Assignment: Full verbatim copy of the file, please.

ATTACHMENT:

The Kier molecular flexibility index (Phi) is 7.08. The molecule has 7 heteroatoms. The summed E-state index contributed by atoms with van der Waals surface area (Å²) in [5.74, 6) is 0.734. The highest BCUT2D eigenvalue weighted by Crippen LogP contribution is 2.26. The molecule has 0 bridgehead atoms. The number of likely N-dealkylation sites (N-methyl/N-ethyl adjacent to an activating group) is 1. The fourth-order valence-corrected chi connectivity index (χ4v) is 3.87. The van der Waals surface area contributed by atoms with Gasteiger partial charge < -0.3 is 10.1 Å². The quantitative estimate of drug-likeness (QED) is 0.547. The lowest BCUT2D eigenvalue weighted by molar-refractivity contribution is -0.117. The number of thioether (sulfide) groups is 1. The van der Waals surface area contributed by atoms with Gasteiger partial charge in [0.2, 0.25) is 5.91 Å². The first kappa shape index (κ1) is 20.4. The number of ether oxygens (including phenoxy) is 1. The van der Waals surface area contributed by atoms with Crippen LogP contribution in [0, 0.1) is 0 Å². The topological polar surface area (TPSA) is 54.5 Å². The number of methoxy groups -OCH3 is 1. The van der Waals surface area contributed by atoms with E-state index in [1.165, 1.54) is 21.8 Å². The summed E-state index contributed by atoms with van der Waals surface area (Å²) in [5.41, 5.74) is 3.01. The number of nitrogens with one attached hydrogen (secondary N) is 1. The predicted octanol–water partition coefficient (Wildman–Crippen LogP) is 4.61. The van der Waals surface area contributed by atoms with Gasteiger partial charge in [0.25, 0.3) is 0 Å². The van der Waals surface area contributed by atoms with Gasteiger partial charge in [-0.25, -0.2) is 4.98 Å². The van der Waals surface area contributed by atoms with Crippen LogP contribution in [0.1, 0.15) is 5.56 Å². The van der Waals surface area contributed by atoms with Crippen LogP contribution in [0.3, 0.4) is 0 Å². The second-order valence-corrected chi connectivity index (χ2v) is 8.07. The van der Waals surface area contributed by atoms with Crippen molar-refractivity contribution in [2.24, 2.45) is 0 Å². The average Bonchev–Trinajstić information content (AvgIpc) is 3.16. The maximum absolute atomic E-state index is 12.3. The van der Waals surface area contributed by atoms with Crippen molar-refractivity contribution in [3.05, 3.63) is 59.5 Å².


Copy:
The Kier molecular flexibility index (Phi) is 7.08. The molecule has 7 heteroatoms. The summed E-state index contributed by atoms with van der Waals surface area (Å²) in [5.74, 6) is 0.734. The highest BCUT2D eigenvalue weighted by Crippen LogP contribution is 2.26. The molecule has 0 bridgehead atoms. The number of likely N-dealkylation sites (N-methyl/N-ethyl adjacent to an activating group) is 1. The fourth-order valence-corrected chi connectivity index (χ4v) is 3.87. The van der Waals surface area contributed by atoms with Gasteiger partial charge < -0.3 is 10.1 Å². The quantitative estimate of drug-likeness (QED) is 0.547. The lowest BCUT2D eigenvalue weighted by molar-refractivity contribution is -0.117. The number of thioether (sulfide) groups is 1. The van der Waals surface area contributed by atoms with Gasteiger partial charge in [0.2, 0.25) is 5.91 Å². The first kappa shape index (κ1) is 20.4. The number of ether oxygens (including phenoxy) is 1. The van der Waals surface area contributed by atoms with Crippen LogP contribution in [0, 0.1) is 0 Å². The topological polar surface area (TPSA) is 54.5 Å². The number of methoxy groups -OCH3 is 1. The van der Waals surface area contributed by atoms with E-state index in [1.165, 1.54) is 21.8 Å². The summed E-state index contributed by atoms with van der Waals surface area (Å²) in [5.41, 5.74) is 3.01. The number of nitrogens with one attached hydrogen (secondary N) is 1. The predicted octanol–water partition coefficient (Wildman–Crippen LogP) is 4.61. The van der Waals surface area contributed by atoms with Gasteiger partial charge in [0.25, 0.3) is 0 Å². The van der Waals surface area contributed by atoms with Gasteiger partial charge in [-0.25, -0.2) is 4.98 Å². The van der Waals surface area contributed by atoms with Crippen LogP contribution in [0.1, 0.15) is 5.56 Å². The van der Waals surface area contributed by atoms with Crippen LogP contribution in [0.3, 0.4) is 0 Å². The second-order valence-corrected chi connectivity index (χ2v) is 8.07. The van der Waals surface area contributed by atoms with Crippen molar-refractivity contribution in [2.24, 2.45) is 0 Å². The average Bonchev–Trinajstić information content (AvgIpc) is 3.16. The maximum absolute atomic E-state index is 12.3. The van der Waals surface area contributed by atoms with Crippen molar-refractivity contribution in [3.05, 3.63) is 59.5 Å².